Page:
Issues + Advocacy

9 Books to Read This Asian American And Pacific Islander Heritage Month

May is Asian American and Pacific Islander Heritage Month, which is a perfect time to add some books by authors from the diaspora to your summer reading list. As these range of works will show you, there are so many ways to be Asian American, and just as many beautiful stories from across the diaspora that are more than worthy of being told and heard.

1. The Kiss Quotient, Helen Hoang 

Stella Lang is a mathematician caught in that classic rom-com dilemma: great at her job, terrible in love. But that’s about all that’s cliche about The Kiss Quotient, Helen Hoang’s heartwarming novel about a woman on the autism spectrum who needs some coaching in the romance department. So, in order to try and tackle her problem head-on, Stella does what any smart, resourceful person would: She hires a male escort. We all know what happens when you try to mix business and pleasure, though: Naturally, their relationship grows, only to be muddled up by their financial differences as much as by their cultural ones.

2. Good Talk: A Memoir In Conversation, Mira Jacob 

How do we talk about race and identity in America, especially with our children, who are learning every day what it means to be black and brown? Mira Jacob doesn’t have all the answers, but the Indian-American writer does have plenty of experience, and brings some of those emotional and difficult conversations to life in this gorgeous graphic memoir. Jacob’s son Z, who is half Indian and half Jewish, has many questions about race, especially in the wake of the 2016 election. And some of the questions that six-year old Z poses are difficult still for his mother to answer for herself. Any person of color will recognize these conversations about navigating color, race, sexuality, and family—but absolutely everyone would benefit from reading this book.

3. Sour Heart: Stories, Jenny Zhang 

This collection of seven short stories each centers on a different Chinese teenage girl, struggling with life in America as immigrants in the 1990s. Zhang’s voice is strong, bitter, funny, angry, hurt, and hopeful all at once. Zhang, a poet as well as a fiction writer, has an uncanny ability to channel the chaos of being a teenage girl caught between cultures, and does so beautifully here.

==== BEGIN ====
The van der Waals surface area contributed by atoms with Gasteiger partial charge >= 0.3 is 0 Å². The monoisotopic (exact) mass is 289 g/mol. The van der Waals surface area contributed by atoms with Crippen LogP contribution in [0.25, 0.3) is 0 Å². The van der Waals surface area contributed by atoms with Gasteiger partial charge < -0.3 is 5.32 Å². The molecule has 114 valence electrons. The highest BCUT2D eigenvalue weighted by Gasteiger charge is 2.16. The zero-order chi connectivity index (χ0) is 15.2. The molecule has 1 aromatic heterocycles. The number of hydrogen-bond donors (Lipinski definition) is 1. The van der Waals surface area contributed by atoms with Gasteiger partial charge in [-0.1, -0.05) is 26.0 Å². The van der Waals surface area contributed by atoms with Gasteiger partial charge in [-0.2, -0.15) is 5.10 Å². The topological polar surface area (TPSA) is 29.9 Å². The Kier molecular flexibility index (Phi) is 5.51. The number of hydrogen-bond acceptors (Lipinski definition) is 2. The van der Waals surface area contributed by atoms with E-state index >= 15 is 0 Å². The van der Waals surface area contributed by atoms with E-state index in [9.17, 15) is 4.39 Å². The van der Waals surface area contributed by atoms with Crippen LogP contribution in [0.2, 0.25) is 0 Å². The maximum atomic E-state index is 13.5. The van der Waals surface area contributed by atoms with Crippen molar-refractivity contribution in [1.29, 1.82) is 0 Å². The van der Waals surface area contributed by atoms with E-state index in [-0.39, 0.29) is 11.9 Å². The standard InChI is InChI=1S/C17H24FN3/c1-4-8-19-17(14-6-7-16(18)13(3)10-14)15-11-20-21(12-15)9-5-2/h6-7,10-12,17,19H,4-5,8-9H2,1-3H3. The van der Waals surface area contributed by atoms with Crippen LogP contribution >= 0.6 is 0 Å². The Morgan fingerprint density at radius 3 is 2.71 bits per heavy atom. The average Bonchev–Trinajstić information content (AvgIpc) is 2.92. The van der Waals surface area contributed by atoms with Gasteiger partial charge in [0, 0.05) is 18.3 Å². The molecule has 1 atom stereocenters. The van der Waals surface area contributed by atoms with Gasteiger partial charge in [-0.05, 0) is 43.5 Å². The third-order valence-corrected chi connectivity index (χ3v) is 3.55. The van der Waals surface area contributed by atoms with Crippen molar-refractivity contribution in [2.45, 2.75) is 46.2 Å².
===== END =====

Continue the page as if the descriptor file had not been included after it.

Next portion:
4. Home Remedies: Stories, Xuan Juliana Wang 

Image from Powell's Books

If you’re at the age where you’re feeling that pull of Saturn’s return, you’re not alone: Xuan Juliana Wang’s debut collection of short stories reflects on the tumult of her twenties, and how we manage to survive them. Home Remedies is split into three sections—“Love, “Family,” and “Time and Space”—in which the Chinese-American author blends realism and fantastical elements to create a potent reflection on what it means to be young. A must read for any woman in her thirties and beyond.

5. In The Country: Stories, Mia Alvar 

Image from Electric Literature

Bounding from the Philippines to Bahrain to New York, Mia Alvar’s nine stories in her debut collection all tell the same story at their core: a story about people desperately searching for a home. Alvar’s characters include pharmacists, teachers, writers, mothers, and beyond, all consumed with that universal yet isolating and lonely desire of the diaspora: to belong somewhere.

6. Natalie Tan’s Book Of Luck & Fortune, Roselle Lim 

The most delicious book you’ll read this summer. Natalie Tan returns to San Francisco after her estranged mother’s death and finds she has inherited her grandmother’s Chinese restaurant. Though Natalie is reluctant to take over, she is told by a local fortune teller that she can save the restaurant if—and only if—she makes three magical recipes. Full of actual recipes you can whip up yourself, this book will make your mouth water for a home-cooked meal, and remind you that sometimes, luck finds us in the most unexpected ways.

7. The Lowland, Jumpha Lahiri

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Sprawling from the 1960s to the present, the second novel from the brilliant Jumpha Lahiri expands a family history into a universe. Brothers Subhash and Udayan grow up in Calcutta, and though as boys they are inseparable, their chosen paths to manhood diverge. The younger Udayan joins a communist revolutionary movement; the older Subhash goes to America to pursue an education. The repercussions of their decisions reverberate through time and place in a poignant examination of who we are, both within our families and without.

8. Little Fires Everywhere, Celeste Ng 

Image from Paste Magazine

Here’s one straight from Reese Witherspoon’s bookshelf: She just optioned Celeste Ng’s second novel for a miniseries, which you know you’ll want to watch, so you should probably (definitely) pick up the book in the meantime. Little Fires Everywhere takes place in Shaker Heights, Ohio, Ng’s hometown, and follows two families helmed by strong mothers who are intertwined through their children. Yes, there is a literal fire—but this book is much more about all the different ways that we burn.

9. Creatures of Near Kingdoms, Zedeck Siew, with prints by Sharon Chin

Malaysian-American writer Zedeck Siew creates a fictional catalog of the flora and fauna of Malaysia, and the magical creatures come to life in Sharon Chin’s lino-cut prints and patterns. It’s an absolute feast for the senses, and you’ll want to luxuriate with this book all summer long.

Maitri Mehta is a writer based in Phoenix who loves seltzer and “The Sopranos.”